Thankfully, on the home front, by June of ’99, Nicole was sleeping from about 8 P.M. to 3 A.M. Yes, this was huge. I started feel quite a bit better, just from having more sleep. She was nursing in under an hour too, which made a big difference. Unfortunately, things were still bad with respect to my Dad’s health. We decided that she was healthy enough that we could attempt a trip home. I wanted to see my parents and we thought they might like the light relief of meeting their newest granddaughter. In the ‘before time’ I could drive home in about 11 hours. Ha, ha, those days were gone.
Early in July, we headed to B.C. UGH. What an awful trip. Normally it takes 3 hours to get to Calgary from here. It took us over 5. We had to stop twice to change the baby and clean her car seat because her poor little bowels just exploded repeatedly upon being scrunched up in the car seat. We spent that first night at my brother Neal’s house in Calgary. The next day we went all the way to Rossland and a 7 hour trip took about 12. Oh well. My parents had recently moved (another part of the upheaval) to an apartment from their home so we stayed at a hotel. I was very glad that we went home. Dad was heavily drugged and really struggling with the dialysis but he knew who we were and enjoyed seeing the baby. Ron had to get back to work (he didn’t have much vacation time left) so we only stayed a couple of days.
Nicole continued to improve and we were all doing much better. I weaned her in November then took a quick trip home with Neal in the fall. I was glad to see my Dad feeling better and off the heavy psych drugs. He wasn’t doing that well with dialysis though because the congestive heart disease he’d had for years, made it hard for him to pump the machine.
At the end of November I went back to work, 75% time. Luckily, Canadian women get a humane amount of maternity leave. I had been off for about 9 months. In early December I discovered I was pregnant again. This was a surprise because we had required fertility drugs the first time so I just assumed we wouldn’t get pregnant again. Never assume anything when it comes to sperm and eggs!!
One good thing about having an established reputation with your employer is that they tend to give you more trust in how you manage your time. I really appreciate how flexible my boss and work group were. Ron and I didn’t want to use a babysitter in the beginning so I worked 3 – 10 hour days in a scheduled opposite his so that one of us could take care of the baby all the time. This was great in a lot of ways but hard too. As my pregnancy progressed, I felt quite well but there were a lot more physical pains and discomforts than the first time around.
My Dad had several more crises during this time. His shunt plugged off and they couldn’t get another one installed. Finally, the got one into his carotid artery but it was a close thing. He was still strugglng with the physical exhaustion due to the dialysis and a lot of mental strife due to resistance to the radical lifestyle changes required. I wanted to go home again so we planned a trip in June.
Our trip home in June was poignant. Because I was at risk for early labour, my doctor had a lot of tests done on me before we left. I had no problems during the trip, except for being really uncomfortable. This dang baby was always laying sideways. The ultrasound I had before we left showed a head under the right side of my ribs, a bum in the middle, and legs up the left side of my ribs!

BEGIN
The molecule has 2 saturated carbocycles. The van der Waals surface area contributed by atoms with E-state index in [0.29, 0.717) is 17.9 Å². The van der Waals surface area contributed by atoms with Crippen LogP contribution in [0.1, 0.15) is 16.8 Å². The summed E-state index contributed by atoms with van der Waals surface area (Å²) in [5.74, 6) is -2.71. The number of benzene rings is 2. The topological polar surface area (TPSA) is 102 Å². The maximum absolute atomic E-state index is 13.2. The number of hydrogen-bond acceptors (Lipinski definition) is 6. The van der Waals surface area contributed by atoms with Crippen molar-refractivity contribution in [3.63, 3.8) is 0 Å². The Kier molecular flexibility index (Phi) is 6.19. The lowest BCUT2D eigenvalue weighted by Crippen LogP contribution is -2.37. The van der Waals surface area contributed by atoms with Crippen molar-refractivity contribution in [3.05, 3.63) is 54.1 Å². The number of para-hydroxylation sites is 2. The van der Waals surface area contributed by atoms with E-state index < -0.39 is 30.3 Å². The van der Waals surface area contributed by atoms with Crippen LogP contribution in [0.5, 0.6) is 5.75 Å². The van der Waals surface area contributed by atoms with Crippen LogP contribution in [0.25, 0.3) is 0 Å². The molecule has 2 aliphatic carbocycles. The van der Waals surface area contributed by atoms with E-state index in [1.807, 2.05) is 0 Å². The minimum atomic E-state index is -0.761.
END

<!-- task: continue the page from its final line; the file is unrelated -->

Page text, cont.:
I have quite a few good pictures from that trip home. We were happy to see my folks and they were happy to see us. It was sad though. I think my Mom really missed being involved in my ‘new parent’ status. She had wanted me to have children for so many years (and, I think, had given up) that it was quite the thing to see me as a ‘mother’.
When we left Rossland that day in July, I was pretty sure it was the last time we’d see my Dad. He was on oxygen all the time, due to the extra strain of breathing and he was tired, fed up, and discouraged.
A few days later, we were home, Ron had gone to work and I woke up and started labour. I was only 30 weeks along and was scared to death! I phoned Ron’s work and left a message. The phone rang a few minutes later. I thought it would be Ron, but it was my Mom. Dad had fallen down in the kitchen and was badly hurt. They had taken him to the hospital. I told Mom I was waiting for Ron to come and get me and Nicole and I’d call her later.
At the hospital, they confirmed that I was in labour but hoped it would stop. The doctor tried to reach the Ob/Gyn on call in the city to determine what kind of risk the baby was at. I really didn’t want to have another premature baby. Time went on, and Ron and Nicole stayed with me. Nicole was only about 15 months at this time. She needed to go home for food and a sleep. This is where we learned a hard lesson about who you can lean on in tough times. He phoned his Mom, who had taken care of Nicole for us occassionally when we both had to work. She wouldn’t come. It was a nice day and she wanted to get the laundry out on the line. That was somehow very devastating. He was hurt, and I was just so terribly disappointed that someone could hurt my sweetheart so badly. Anyway, Ron took Nicole home and I waited. After lots of waiting, the labour stopped on its own. Thank God! Later in the afternoon, they released me and I took a taxi home.
My doctor told me that if I wanted to hang on to this pregnancy I should stop work and get some help so I didn’t have to do any physical work. Sounds good eh? Well, not so easy. However, lucky me, had a beloved to sister to call on. You’ll meet my sister Mary in the next post!